Look at that album cover. Are those not the faces of contentment? Let that image stick in your mind when listening to Let’s Be Still, the second LP from Seattle six-piece The Head And The Heart.
The band is the creative outlet of Californian Josiah Johnson and Virginian Jonathan Russell, who hired several other musicians from the Seattle area to round out the operation. They play indie folk rock with violins and gentle guitar arpeggios that evoke either member’s mountainous homeland.
Johnson’s West Coast early ’90s alt-rock arrangements are tempered by Russell’s Appalachian harmonies and folk instruments akin to the alt-country approach of fellow Seattleites Campfire OK. Johnson, Russell, and violinist Charity Rose Thielen form a boy/girl singing trifecta that shares intimate stories of messy relationships, enjoying the little things, and all of those little early 20s holy-hell-I’m-a-grown-up moments, as seen on Another Story.
Such stories and their respective arrangements are extremely effective – in a world where “twee” has become a naughty word associated with poorly-managed guitars and obnoxiously put-on accents, such refined, cohesive songs are refreshing. Josh McBride, in particular, is a gorgeous, heartfelt ballad and is easily one of the strongest moments on the album, coming across as a modernized take on a Bruce Springsteen tearjerker from his Nebraska album.
The best songs coalesce Johnson’s West Coast style with Russell’s Appalachian upbringing rather than allowing one influence or the other to dominate the track. The rockier songs are awkward and the folkier ones are insincere. These Days Are Numbered feels like an unfinished b-side in comparison to the stellar Josh McBride, and Cruel has a bit too much croon that feels too put-on to be entirely effective.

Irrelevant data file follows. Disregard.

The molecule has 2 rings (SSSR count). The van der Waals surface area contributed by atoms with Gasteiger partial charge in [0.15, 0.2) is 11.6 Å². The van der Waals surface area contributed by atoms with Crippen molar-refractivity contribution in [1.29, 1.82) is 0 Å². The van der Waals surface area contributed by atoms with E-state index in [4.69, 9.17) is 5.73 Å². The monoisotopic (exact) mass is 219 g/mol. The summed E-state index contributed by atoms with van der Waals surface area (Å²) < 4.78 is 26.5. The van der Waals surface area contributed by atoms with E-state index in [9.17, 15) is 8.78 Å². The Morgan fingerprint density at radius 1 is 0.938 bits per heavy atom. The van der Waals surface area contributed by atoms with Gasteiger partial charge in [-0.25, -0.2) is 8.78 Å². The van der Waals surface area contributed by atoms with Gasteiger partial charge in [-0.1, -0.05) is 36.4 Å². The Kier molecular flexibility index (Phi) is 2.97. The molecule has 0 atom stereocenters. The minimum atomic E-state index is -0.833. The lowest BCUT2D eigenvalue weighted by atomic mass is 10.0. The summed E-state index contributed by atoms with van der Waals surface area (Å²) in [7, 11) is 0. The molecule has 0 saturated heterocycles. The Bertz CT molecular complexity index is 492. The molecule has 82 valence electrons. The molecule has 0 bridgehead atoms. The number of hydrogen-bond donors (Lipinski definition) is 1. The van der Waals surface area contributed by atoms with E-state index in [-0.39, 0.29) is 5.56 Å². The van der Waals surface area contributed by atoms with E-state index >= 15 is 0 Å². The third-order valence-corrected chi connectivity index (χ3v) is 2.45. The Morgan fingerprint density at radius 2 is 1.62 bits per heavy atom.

However, tracks like Homecoming Heroes, Summertime, and the closer Gone are representations of the genre-bending game at its finest. Homecoming Heroes begins with some of the best piano chords in recent indie rock output, and they perfectly establish the milieu of the album. Summertime is a true highlight, showcasing Thielen’s powerful range and Americana accent. The waltz time signatures and slowed-down chord progressions at the bridge bring to mind half-drunken escapades at bonfires on the beach. Thielen’s pastoral violin work over the last two and a half minutes of Gone begs for a YouTube montage of the best times with best friends and is a lovely closer to an album that has already shown its heart several times over.
The Head And The Heart don’t completely escape the trappings of indie onanism – the title track is a bit too self-absorbed, which is disappointing since the message of oneness with oneself gets lost. My Friends falls the same way, starting out with lyricism that sounds like a shout-out to John Lennon’s “Imagine” but more audaciously forward – “There’s no such thing as love / there’s no such thing as God / there’s no such thing as you / there’s no such thing as us / and tell me friends / when I’m down, would you pick me up?” It’s a nice idea and the song even has a bouncy piano backing to emulate the happiness of togetherness, but it’s a little too cringe-worthy for the sentiment to stick. The Head And The Heart trip over themselves by trying hard to seem like they aren’t really trying that hard.
Let’s Be Still asks the listener to do just that – be still, rest a bit, and let the world wash over. The album is cozy, if occasionally pedantic, and it makes for good springtime music. The songs look forward to the next adventure, but leave no space for the future to occupy the now – what matters most is simply the act of everyday existence in all its mundane glory. Let’s Be Still is for lying in the grass on a cold Sunday morning, feeling the world turn beneath you, and thinking about all the things that you still have left to do that day.